I dislike going to shul. How bad it is varies from time to time, and shorter periods are more bearable than longer ones, but it’s never a pleasant experience.
There are a number of reasons for this. In no particular order: Its boring; I don’t socialize easily and so usually have no one to talk to; often the back-and-forth between the chazzan and the tzibur has the same effect on me as fingernails on a blackboard; shuls are often stuffy and I find that uncomfortable (when I was a teenager I often got dizzy in shul); I’m not always sure what I’m supposed to be doing; and my childhood experiences in shul were often unpleasant.
This is all without even touching the issue of whether davening serves any purpose.
When I was a kid my father davened in a shteible that was hot with the air conditioners running. At that age, I was about half the height of the adults, which put my head just about even with an adult’s waist. The man who sat in front of me had stomach problems.
Picture it. Shabbos morning. I stood up to daven shemoneh esrei. The men around me are shuckeling away, the tzitzis on their taleisim whipping around their waists. I try to simultaneously look at my siddur and avoid getting hit in the face. Then the man directly in front of me relieves the pressure on his aching stomach, and those nearby are treated to his, ah, perfume.
This happened every. Single. Week.
Is this why I dislike shul? Probably not. But it certainly didn’t help.
My dislike probably has more to do with not really knowing what I was supposed to be doing. I remember coming late to shul with my father for mincha one Shabbos afternoon when I was ten or eleven. My father hung up his coat and went to his seat. It took me a minute to find an empty hook, and then I hung up mine and went to join him. I was surprised to find him looking upset, and after a minute he asked me why I had walked across the shul during kedusha. Didn’t I know better?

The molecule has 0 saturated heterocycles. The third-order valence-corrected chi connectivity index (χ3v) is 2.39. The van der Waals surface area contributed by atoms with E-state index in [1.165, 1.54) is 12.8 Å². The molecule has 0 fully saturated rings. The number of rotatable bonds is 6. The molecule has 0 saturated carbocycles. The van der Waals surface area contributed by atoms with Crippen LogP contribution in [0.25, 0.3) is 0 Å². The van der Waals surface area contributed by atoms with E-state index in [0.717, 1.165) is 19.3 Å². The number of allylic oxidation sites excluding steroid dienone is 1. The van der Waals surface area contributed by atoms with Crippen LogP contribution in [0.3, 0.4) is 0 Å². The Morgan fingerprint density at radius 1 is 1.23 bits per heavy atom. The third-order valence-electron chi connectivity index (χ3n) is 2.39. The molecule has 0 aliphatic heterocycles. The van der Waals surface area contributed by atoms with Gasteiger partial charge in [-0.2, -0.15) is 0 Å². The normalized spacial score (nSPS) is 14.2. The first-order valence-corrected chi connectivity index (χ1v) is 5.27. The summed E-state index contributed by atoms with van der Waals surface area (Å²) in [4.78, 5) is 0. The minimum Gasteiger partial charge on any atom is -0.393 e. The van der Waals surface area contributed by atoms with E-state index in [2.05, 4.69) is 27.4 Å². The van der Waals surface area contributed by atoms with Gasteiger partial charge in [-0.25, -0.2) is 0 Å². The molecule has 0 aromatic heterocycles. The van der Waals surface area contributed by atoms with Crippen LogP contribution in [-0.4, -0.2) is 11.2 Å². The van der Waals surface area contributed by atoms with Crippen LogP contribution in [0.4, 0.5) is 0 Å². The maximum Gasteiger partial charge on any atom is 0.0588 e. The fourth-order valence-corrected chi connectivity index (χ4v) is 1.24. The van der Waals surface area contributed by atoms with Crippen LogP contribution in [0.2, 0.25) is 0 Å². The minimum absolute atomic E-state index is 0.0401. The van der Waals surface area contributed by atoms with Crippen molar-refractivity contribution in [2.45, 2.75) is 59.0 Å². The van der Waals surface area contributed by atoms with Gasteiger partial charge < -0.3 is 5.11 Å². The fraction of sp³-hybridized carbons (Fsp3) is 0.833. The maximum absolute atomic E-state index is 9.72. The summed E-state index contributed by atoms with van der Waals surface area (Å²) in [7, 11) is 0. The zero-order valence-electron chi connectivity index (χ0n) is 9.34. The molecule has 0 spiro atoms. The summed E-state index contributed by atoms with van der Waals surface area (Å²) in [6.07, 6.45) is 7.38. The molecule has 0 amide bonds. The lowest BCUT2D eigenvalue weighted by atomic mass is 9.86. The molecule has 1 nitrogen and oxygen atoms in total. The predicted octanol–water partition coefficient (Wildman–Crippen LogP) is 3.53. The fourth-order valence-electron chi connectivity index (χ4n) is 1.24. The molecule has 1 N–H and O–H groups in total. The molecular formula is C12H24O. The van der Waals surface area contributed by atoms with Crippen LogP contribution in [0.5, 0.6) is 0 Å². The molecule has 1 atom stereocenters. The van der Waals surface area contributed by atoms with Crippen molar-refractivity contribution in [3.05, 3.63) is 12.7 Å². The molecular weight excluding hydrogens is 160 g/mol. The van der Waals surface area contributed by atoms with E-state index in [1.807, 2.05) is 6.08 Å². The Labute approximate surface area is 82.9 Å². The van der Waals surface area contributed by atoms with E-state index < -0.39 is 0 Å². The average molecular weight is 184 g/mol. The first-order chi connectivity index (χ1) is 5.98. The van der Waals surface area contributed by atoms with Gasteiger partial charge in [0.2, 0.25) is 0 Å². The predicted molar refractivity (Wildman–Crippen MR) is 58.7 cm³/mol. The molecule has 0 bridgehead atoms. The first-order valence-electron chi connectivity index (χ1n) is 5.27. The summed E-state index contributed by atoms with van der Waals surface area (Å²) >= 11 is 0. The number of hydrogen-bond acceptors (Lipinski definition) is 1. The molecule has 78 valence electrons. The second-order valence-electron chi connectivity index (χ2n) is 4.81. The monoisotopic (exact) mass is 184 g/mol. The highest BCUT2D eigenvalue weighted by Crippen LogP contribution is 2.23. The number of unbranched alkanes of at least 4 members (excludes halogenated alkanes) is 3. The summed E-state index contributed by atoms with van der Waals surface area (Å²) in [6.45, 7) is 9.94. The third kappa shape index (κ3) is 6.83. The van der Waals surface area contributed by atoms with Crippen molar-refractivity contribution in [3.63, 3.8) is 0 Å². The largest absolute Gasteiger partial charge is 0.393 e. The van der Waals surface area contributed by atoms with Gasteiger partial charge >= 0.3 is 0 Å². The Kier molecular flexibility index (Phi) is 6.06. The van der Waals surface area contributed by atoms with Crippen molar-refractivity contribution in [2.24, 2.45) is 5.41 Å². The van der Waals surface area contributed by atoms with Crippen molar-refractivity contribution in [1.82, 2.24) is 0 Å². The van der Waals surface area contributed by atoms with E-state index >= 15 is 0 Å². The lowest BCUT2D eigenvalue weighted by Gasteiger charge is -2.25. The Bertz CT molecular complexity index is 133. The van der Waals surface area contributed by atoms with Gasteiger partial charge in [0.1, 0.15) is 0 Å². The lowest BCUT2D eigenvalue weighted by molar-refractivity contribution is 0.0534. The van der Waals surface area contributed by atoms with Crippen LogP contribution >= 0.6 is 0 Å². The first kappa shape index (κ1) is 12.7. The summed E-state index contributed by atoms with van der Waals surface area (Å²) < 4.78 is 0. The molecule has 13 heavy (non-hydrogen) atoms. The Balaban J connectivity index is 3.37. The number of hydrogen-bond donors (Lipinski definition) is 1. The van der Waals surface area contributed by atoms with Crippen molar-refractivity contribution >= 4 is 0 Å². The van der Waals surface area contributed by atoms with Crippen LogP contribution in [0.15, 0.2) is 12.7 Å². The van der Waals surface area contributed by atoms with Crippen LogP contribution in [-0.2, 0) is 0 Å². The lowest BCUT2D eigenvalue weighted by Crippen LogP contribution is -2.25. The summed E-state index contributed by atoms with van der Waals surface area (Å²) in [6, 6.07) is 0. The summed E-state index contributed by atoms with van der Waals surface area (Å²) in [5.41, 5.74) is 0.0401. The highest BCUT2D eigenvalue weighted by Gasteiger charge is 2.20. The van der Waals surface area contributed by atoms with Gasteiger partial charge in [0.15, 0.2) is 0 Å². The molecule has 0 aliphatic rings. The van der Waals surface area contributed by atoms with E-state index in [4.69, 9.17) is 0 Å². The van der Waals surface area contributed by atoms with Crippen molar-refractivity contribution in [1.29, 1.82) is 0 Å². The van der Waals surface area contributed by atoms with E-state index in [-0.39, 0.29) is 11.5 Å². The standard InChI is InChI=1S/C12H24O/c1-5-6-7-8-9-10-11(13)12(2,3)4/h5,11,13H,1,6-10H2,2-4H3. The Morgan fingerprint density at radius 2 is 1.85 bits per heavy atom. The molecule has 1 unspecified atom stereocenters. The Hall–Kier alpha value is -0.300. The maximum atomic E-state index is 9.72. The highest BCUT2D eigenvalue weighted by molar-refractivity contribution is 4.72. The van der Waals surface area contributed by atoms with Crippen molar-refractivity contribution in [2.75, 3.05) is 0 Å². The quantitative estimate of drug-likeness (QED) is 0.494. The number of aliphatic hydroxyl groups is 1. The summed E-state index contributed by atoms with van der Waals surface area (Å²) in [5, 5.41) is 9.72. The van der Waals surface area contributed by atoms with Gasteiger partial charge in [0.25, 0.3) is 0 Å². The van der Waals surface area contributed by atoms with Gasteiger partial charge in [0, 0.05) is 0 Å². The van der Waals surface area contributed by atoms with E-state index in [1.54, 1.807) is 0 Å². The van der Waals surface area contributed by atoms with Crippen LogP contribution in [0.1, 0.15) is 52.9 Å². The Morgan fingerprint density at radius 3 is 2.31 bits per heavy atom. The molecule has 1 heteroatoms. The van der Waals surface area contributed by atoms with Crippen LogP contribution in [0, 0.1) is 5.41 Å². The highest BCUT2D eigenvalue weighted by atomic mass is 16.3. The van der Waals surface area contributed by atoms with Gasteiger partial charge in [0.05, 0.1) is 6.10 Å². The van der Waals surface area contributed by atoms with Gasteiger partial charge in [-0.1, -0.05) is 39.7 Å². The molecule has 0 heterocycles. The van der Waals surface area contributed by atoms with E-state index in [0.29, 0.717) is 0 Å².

I hadn’t even noticed.
That was, and is, a problem. I don’t pick up social cues easily, and no one ever really taught me what I was supposed to do in shul. I was supposed to just pick it up from being there.
Then there’s the sensory overload that is being in shul. People everywhere, constantly moving, constantly mumbling. Even worse is when the chazzan says something and everyone else responds with a roar that is like fingernails being dragged across a blackboard.
I find that the tune used for Rosh HaShanah and yom Kippur annoy me even more than those used other times of year. Between that and the long, long time davening takes, Rosh HaShanah and Yom Kippur were pure agony.
While a lot of factors contribute to my dislike of shul, I think the biggest problem is that it’s incredibly boring. Most people I’ve asked tell me that they go to shul as much for the social as for the religious aspects. As I said, I don’t socialize easily, so what I’m left with is mumbling a lot of nonsense in a language I only half understand directed towards a being Who I seriously doubt is there.
There was an elementary school rebbe I had who described gehenom to us as sitting in class with the clock at one minute to recess and never moving. As a kid (before I learned to read clocks) I was constantly asking my father how much longer was left to shul. He would tell me there was another twenty minutes. After what seemed like an eternity to me, I would ask him again, and he would tell me, “About twenty minutes.” (It must have been annoying for him.) When I was a little older I would watch the clock.
I often wondered if I were dead and in Hell. It was always a bit of a surprise when davening ended and I discovered that I was, in fact, still alive.